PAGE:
1. My art teacher blamed the camera when he was a second photographer at his friends wedding. He had a old Nikon FM2 and the flash sync was 125 or 90th of a second. Well he bought a Nikon F3 and the flash sync on that camera was 60th of a second. Only half of the frame got exposed because the flash was not syncing with the flash.

        But his friend bought it. He was lucky it was not a paid job.

      2. You should have a competition to shoot on the worst camera…then it will prove it’s more to do with skills and story telling rather than the tools.

        You can’t beat good ideas and a good imaginative story.

    1. LSU wins National Championship. Celebration at Tiger Stadium. 30degrees f in Stadiom. No gloves. Exclusive head coach interview. … Double-punched 🙁 Frozen fingers and no footage.
      … shit happens 😉

  20. Good reminders, though I think I’ll have some trouble finding a fishmongers in Muncie, Indiana. I may have to settle for the frozen fish aisle at the Super Walmart.

  21. 5: Don’t listen to the trolls…..

    I have a Youtube channel where I post some science/tech videos for fun….

    The other day Nitrogen6669 commented:

    fuck you ass hole….cant believe people like you man…posting shit like this…i was so researching jet turbines…dont know how i came across this piece of shit…faaark….

    What is inside Nitrogen6669 ´s head? I dont know, but I know what is inside his channel: nothing, no videos, no subscriptors, empty!.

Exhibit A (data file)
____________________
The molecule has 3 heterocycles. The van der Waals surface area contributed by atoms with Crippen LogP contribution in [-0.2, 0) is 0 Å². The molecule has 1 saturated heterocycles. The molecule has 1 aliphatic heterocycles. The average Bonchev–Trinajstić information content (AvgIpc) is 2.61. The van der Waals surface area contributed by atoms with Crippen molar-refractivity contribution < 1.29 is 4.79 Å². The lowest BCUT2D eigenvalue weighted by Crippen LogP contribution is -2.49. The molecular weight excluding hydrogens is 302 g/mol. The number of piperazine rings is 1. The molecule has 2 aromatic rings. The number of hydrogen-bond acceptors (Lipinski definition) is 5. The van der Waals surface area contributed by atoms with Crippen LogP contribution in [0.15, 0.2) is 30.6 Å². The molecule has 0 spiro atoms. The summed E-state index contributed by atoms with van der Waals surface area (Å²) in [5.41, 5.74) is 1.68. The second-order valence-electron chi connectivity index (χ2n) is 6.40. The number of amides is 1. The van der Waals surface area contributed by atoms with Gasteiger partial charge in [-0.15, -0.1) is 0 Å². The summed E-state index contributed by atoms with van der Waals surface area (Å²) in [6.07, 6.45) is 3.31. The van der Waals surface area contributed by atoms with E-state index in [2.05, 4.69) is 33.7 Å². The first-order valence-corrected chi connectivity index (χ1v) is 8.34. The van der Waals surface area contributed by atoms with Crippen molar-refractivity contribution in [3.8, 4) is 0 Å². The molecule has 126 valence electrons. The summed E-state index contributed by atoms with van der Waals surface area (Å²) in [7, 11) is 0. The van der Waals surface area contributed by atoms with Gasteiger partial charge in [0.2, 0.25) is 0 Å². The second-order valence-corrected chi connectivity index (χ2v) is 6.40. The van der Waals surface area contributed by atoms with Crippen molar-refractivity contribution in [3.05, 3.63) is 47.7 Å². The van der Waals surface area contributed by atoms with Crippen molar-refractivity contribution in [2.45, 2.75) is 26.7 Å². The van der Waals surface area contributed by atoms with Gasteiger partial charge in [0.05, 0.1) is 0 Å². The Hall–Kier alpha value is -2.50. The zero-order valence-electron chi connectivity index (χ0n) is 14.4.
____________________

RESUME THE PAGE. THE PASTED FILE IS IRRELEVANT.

It is the same with almost all if not all the trolls… emptiness….

  22. Great for new filmmakers to read…industry can seem very intimidating when just starting out. With the current times where gear changes weekly, I can’t imagine what it would be like to be new right now. It’s exhausting yet very exciting at the same time.

    and…um…do I sense a little Hendrick’s involved in this masterpiece of a blog? : )

  23. Thanks Philip! I find your write-ups and shared knowledge an inspiration, and this one is good.
    I’m blessed to have the work, I’m really blessed to work with great people, to have their skills and support, with a great attitude. My crew is a hug part of my growth and success.


  24. I work for a marketing company. Trying to encourage the staff to do more with interview and b-roll corporate sort of shooting has been a challenge. Though not corporate, I’m definitely impressed with your above documentary of interview and b-roll, something I’ve passed on to my staff. We bought into tools, such as the Merlin, and a Cinevate slider, to help spur some creativity in the largely repetitious market we’ve carved out for ourselves. Sometimes, challenging ourselves to tell stories with just a camera and tripod can yield better results.